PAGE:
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Dalton, HJ, Garcia-Filion, P, Holubkov, R, Moler, FW, Shanley, T, Heidemann, S, Meert, K, Berg, RA, Berger, J, Carcillo, J, Newth, C, Harrison, R, Doctor, A, Rycus, P, Dean, JM, Jenkins, T, Nicholson, C, Eunice Kennedy Shriver National Institute of Child Health and Human Development & Collaborative Pediatric Critical Care Research Network 2015, 'Association of bleeding and thrombosis with outcome in extracorporeal life support', Pediatric Critical Care Medicine, vol. 16, no. 2, pp. 167-174. https://doi.org/10.1097/PCC.0000000000000317

Association of bleeding and thrombosis with outcome in extracorporeal life support. / Dalton, Heidi J.; Garcia-Filion, Pamela; Holubkov, Richard; Moler, Frank W.; Shanley, Thomas; Heidemann, Sabrina; Meert, Kathleen; Berg, Robert A.; Berger, John; Carcillo, Joseph; Newth, Christopher; Harrison, Richard; Doctor, Allan; Rycus, Peter; Dean, J. Michael; Jenkins, Tammara; Nicholson, Carol; Eunice Kennedy Shriver National Institute of Child Health and Human Development; Collaborative Pediatric Critical Care Research Network.

In: Pediatric Critical Care Medicine, Vol. 16, No. 2, 13.02.2015, p. 167-174.

Research output: Contribution to journalArticle

TY - JOUR

T1 - Association of bleeding and thrombosis with outcome in extracorporeal life support

AU - Dalton, Heidi J.

AU - Garcia-Filion, Pamela

AU - Holubkov, Richard

AU - Moler, Frank W.

AU - Shanley, Thomas

AU - Heidemann, Sabrina

AU - Meert, Kathleen

AU - Berg, Robert A.

AU - Berger, John

AU - Carcillo, Joseph

AU - Newth, Christopher

AU - Harrison, Richard

AU - Doctor, Allan

AU - Rycus, Peter

AU - Dean, J. Michael

AU - Jenkins, Tammara

AU - Nicholson, Carol

AU - Eunice Kennedy Shriver National Institute of Child Health and Human Development

AU - Collaborative Pediatric Critical Care Research Network

PY - 2015/2/13

Y1 - 2015/2/13

N2 - OBJECTIVE: Changes in technology and increased reports of successful extracorporeal life support use in patient populations, such as influenza, cardiac arrest, and adults, are leading to expansion of extracorporeal life support. Major limitations to extracorporeal life support expansion remain bleeding and thrombosis. These complications are the most frequent causes of death and morbidity. As a pilot project to provide baseline data for a detailed evaluation of bleeding and thrombosis in the current era, extracorporeal life support patients were analyzed from eight centers in the Eunice Kennedy Shriver National Institute of Child Health and Human Development Collaborative Pediatric Critical Care Research Network. STUDY DESIGN: Retrospective analysis of patients (< 19 yr) reported to the Extracorporeal Life Support Organization registry from eight Collaborative Pediatric Critical Care Research Network centers between 2005 and 2011. SETTING: Tertiary children's hospitals within the Collaborative Pediatric Critical Care Research Network. SUBJECTS: The study cohort consisted of 2,036 patients (13% with congenital diaphragmatic hernia). INTERVENTIONS: None. MAIN RESULTS: In the cohort of patients without congenital diaphragmatic hernia (n = 1,773), bleeding occurred in 38% of patients, whereas thrombosis was noted in 31%. Bleeding and thrombosis were associated with a decreased survival by 40% (relative risk, 0.59; 95% CI, 0.53-0.66) and 33% (odds ratio, 0.67; 95% CI, 0.60-0.74). Longer duration of extracorporeal life support and use of venoarterial cannulation were also associated with increased risk of bleeding and/or thrombotic complications and lower survival. The most common bleeding events included surgical site bleeding (17%; n = 306), cannulation site bleeding (14%; n = 256), and intracranial hemorrhage (11%; n = 192). Common thrombotic events were clots in the circuit (15%; n = 274) and the oxygenator (12%; n = 212) and hemolysis (plasma-free hemoglobin > 50 mg/dL) (10%; n = 177). Among patients with congenital diaphragmatic hernia, bleeding and thrombosis occurred in, respectively, 45% (n = 118) and 60% (n = 159), Bleeding events were associated with reduced survival (relative risk, 0.62; 95% CI, 0.46-0.86) although thrombotic events were not (relative risk, 0.92; 95% CI, 0.67-1.26). CONCLUSIONS: Bleeding and thrombosis remain common complications in patients undergoing extracorporeal life support. Further research to reduce or eliminate bleeding and thrombosis is indicated to help improve patient outcome.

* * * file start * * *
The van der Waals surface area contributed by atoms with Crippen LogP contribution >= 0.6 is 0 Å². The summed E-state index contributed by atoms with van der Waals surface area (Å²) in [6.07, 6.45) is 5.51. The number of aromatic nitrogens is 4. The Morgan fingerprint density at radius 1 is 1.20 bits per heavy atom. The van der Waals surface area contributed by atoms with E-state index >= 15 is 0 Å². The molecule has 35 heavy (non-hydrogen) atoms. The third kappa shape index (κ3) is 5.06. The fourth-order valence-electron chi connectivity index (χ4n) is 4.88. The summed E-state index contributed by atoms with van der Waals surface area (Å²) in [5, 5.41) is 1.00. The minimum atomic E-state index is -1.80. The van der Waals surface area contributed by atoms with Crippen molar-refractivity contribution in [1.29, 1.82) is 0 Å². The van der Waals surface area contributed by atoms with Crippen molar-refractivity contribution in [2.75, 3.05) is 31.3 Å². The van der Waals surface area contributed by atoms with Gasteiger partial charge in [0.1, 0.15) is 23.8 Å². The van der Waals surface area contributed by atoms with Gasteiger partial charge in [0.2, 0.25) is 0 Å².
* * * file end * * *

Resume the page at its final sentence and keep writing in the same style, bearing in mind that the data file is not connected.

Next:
AB - OBJECTIVE: Changes in technology and increased reports of successful extracorporeal life support use in patient populations, such as influenza, cardiac arrest, and adults, are leading to expansion of extracorporeal life support. Major limitations to extracorporeal life support expansion remain bleeding and thrombosis. These complications are the most frequent causes of death and morbidity. As a pilot project to provide baseline data for a detailed evaluation of bleeding and thrombosis in the current era, extracorporeal life support patients were analyzed from eight centers in the Eunice Kennedy Shriver National Institute of Child Health and Human Development Collaborative Pediatric Critical Care Research Network. STUDY DESIGN: Retrospective analysis of patients (< 19 yr) reported to the Extracorporeal Life Support Organization registry from eight Collaborative Pediatric Critical Care Research Network centers between 2005 and 2011. SETTING: Tertiary children's hospitals within the Collaborative Pediatric Critical Care Research Network. SUBJECTS: The study cohort consisted of 2,036 patients (13% with congenital diaphragmatic hernia). INTERVENTIONS: None. MAIN RESULTS: In the cohort of patients without congenital diaphragmatic hernia (n = 1,773), bleeding occurred in 38% of patients, whereas thrombosis was noted in 31%. Bleeding and thrombosis were associated with a decreased survival by 40% (relative risk, 0.59; 95% CI, 0.53-0.66) and 33% (odds ratio, 0.67; 95% CI, 0.60-0.74). Longer duration of extracorporeal life support and use of venoarterial cannulation were also associated with increased risk of bleeding and/or thrombotic complications and lower survival. The most common bleeding events included surgical site bleeding (17%; n = 306), cannulation site bleeding (14%; n = 256), and intracranial hemorrhage (11%; n = 192). Common thrombotic events were clots in the circuit (15%; n = 274) and the oxygenator (12%; n = 212) and hemolysis (plasma-free hemoglobin > 50 mg/dL) (10%; n = 177). Among patients with congenital diaphragmatic hernia, bleeding and thrombosis occurred in, respectively, 45% (n = 118) and 60% (n = 159), Bleeding events were associated with reduced survival (relative risk, 0.62; 95% CI, 0.46-0.86) although thrombotic events were not (relative risk, 0.92; 95% CI, 0.67-1.26). CONCLUSIONS: Bleeding and thrombosis remain common complications in patients undergoing extracorporeal life support. Further research to reduce or eliminate bleeding and thrombosis is indicated to help improve patient outcome.

KW - bleeding

KW - cardiopulmonary bypass

KW - complications

KW - extracorporeal life support

KW - extracorporeal membrane oxygenation

KW - thrombosis